Should the Minnesota Vikings Trade Adrian Peterson?


Last week, Tom Powers of the Pioneer Press suggested that the Minnesota Vikings should consider trading Adrian Peterson. Ridiculous, right? I mean, you don’t jump on Super Man’s cape, you don’t spit into the wind, you don’t pull the mask of the old Lone Ranger and you don’t go trading Adrian Peterson.

Here’s the thing. He’s right, if they get a haul. That is, of course, a big if today. The best thing is often the uncomfortable thing. Let me just start by emphasizing that the Vikings must get a haul of picks and not just a first rounder, or a first and second rounder. Individual draft picks, even those early in the draft, are highly variable and plenty fail to pan out. Only 28% of players who were drafted in picks 11 to 20 from 1989 to 2008 made a pro bowl even once in their first five seasons. Those would be the same seasons that you would be trading away from Peterson.

Minnesota, of course, has a history of running back trades, and being on the other end of it. In 1989, the Dallas Cowboys traded a 27 year old Herschel Walker to Minnesota for a haul of players and picks, five veteran players and seven more draft picks in total. General Manager Mike Lynn said at the time: ‘If we don’t win the Super Bowl while Herschel Walker is here, then we have not made a good trade. And that’s the truth.'”

If you don’t think the attitude and perception of Walker was similar to how Peterson is viewed, then you would be wrong. The difference, of course, is what teams are willing to give up for running backs now versus twenty-four years ago. Peterson is a year older, but I broke down Walker and his USFL and NFL career earlier this year, and he was a true star at the time of the trade.

It would not take something as extreme as a Herschel Walker type haul, though, to make a trade of Peterson a viable decision.

Here’s a breakdown of every NFL running back, plus Herschel Walker, to have 7,500 or more yards from scrimmage between ages 23 to 27. (A couple of exceptions–still active players are excluded, and Terrell Davis is excluded as being hurt before age 28). This breakdown lists how many times, between age 29 and 33, they reached certain milestones in a season, such as 1600 YFS (pro bowl caliber), 1200 YFS (good starter) or 800 YFS (quality contributer). These are the best running backs of all-time, a group with which Peterson keeps good company.

Adrian Peterson is 28 this year, and will be 29 by next season. Only five of the seventeen players had an elite year with more than 1,600 yards from scrimmage at age 29 or older. Herschel Walker is right around the middle of the group, and his trade was so lopsided it was Dallas in a landslide. Only five of the players had at least 1,200 yards in three or more seasons at 29 or older.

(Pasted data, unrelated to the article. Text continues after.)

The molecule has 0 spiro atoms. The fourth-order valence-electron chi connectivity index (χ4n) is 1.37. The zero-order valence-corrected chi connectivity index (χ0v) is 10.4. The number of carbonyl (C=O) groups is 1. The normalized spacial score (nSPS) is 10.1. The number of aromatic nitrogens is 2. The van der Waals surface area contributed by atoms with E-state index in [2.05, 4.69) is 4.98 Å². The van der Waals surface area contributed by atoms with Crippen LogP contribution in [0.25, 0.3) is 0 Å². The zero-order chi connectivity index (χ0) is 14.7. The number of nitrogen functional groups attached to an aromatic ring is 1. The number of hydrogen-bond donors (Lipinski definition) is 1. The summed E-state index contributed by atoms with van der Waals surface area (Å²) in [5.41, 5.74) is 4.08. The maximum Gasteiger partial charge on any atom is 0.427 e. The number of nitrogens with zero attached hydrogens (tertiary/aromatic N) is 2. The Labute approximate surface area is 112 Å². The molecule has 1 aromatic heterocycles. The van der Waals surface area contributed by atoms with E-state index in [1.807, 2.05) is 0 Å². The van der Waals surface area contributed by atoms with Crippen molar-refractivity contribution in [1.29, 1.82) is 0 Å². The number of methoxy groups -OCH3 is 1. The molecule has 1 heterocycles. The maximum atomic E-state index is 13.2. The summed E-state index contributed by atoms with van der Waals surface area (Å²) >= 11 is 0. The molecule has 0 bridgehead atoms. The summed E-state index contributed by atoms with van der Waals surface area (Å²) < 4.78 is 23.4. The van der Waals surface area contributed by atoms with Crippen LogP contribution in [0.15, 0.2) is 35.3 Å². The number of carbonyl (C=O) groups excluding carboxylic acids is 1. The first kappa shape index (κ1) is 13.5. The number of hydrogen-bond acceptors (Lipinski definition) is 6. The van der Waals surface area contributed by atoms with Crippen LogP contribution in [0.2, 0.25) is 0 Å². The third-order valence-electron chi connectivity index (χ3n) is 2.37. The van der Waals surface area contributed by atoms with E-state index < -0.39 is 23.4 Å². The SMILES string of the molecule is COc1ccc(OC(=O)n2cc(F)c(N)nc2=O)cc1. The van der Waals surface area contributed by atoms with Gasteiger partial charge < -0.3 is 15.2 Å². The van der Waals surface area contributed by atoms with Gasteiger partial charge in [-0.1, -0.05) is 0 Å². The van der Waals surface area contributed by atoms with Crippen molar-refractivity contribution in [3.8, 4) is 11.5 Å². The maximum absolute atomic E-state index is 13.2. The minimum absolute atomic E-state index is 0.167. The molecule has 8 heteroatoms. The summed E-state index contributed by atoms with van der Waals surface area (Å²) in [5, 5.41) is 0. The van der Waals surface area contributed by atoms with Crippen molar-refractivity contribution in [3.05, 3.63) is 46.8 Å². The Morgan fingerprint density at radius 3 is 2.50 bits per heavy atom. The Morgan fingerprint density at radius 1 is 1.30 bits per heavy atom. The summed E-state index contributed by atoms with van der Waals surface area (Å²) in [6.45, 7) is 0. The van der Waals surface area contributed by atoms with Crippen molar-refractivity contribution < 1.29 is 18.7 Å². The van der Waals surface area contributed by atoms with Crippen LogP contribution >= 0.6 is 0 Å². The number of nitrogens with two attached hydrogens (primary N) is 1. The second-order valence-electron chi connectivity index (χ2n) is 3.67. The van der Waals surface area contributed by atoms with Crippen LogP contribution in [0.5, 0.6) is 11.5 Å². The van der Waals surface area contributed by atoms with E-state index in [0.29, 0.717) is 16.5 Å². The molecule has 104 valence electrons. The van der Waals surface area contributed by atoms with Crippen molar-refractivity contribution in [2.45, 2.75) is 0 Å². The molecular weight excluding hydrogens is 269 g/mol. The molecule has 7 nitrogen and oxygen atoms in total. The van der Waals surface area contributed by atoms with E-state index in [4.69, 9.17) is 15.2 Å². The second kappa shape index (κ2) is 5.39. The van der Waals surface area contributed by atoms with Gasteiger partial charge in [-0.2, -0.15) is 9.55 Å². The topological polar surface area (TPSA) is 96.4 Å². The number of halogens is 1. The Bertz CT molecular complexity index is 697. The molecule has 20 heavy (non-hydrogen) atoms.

What would be equal value? Let’s for now, set aside the money aspect, because that will favor draft picks, in a big way. But remember, we want to win this trade on the field in order to make such a controversial move, not just “get value”. Let’s just talk performance.

5.9% of those elite running back seasons from age 29 to 33 produced an all pro. 16.5% produced a pro bowl year. If we want to trade a star, how much do I need back to get an equivalent chance of having pro bowl and all pro seasons during the rookie portion of those deals?

I went through the drafts from 1989 to 2008 to compare. I am figuring I am only getting a late first rounder the first year, dealing him to a “win now” team in the playoff picture. Anything can happen a year later, so we will figure a generic middle of the round first for future picks.

Here is what I would need to break even, to move him before the deadline (or after the season):

  • A 2014 late first round pick;
  • A 2015 first round pick;
  • A 2014 second round pick;
  • A 2014 third round pick (which I will gladly change to a 2015 second rounder because the inflation rate is out of whack)

I get those, and assuming I am an average drafter and Adrian Peterson is your typical “best running back of a generation” caliber back entering age 29, I should be favored to win the “who gets more elite seasons in the next five years” question against the team getting Peterson. I also get it for much cheaper, and I get diversification, and upside to have multiple star players and hit it really big.

Now, that’s not to say I will trade for that, only that is my BATNA, for which I will just enjoy the Peterson later years if I don’t get at least that. It is not worth the negative press and the groans and the year of rebuild while those picks are rookies if I don’t get that chance of elite performance coupled with value.

Everyone is tradable. The Vikings should be in rebuilding mode, because last year’s surge with a historic year from Peterson to a playoff spot kind of masked the steady decline since 2009 in the roster. Jared Allen is 31 and his window will close in the next two years; Kevin Williams’ is closing. There are pieces (Kalil) but question marks (secondary, quarterback) that will need sorted out. I know people say that running backs are not as valued and you are not getting a Herschel Walker trade. You don’t need it, just half. In a league where Marty Hurney has paid all the running backs, I’m not ruling out someone exceeding my limits set above. I would at least consider it, if anyone will go there.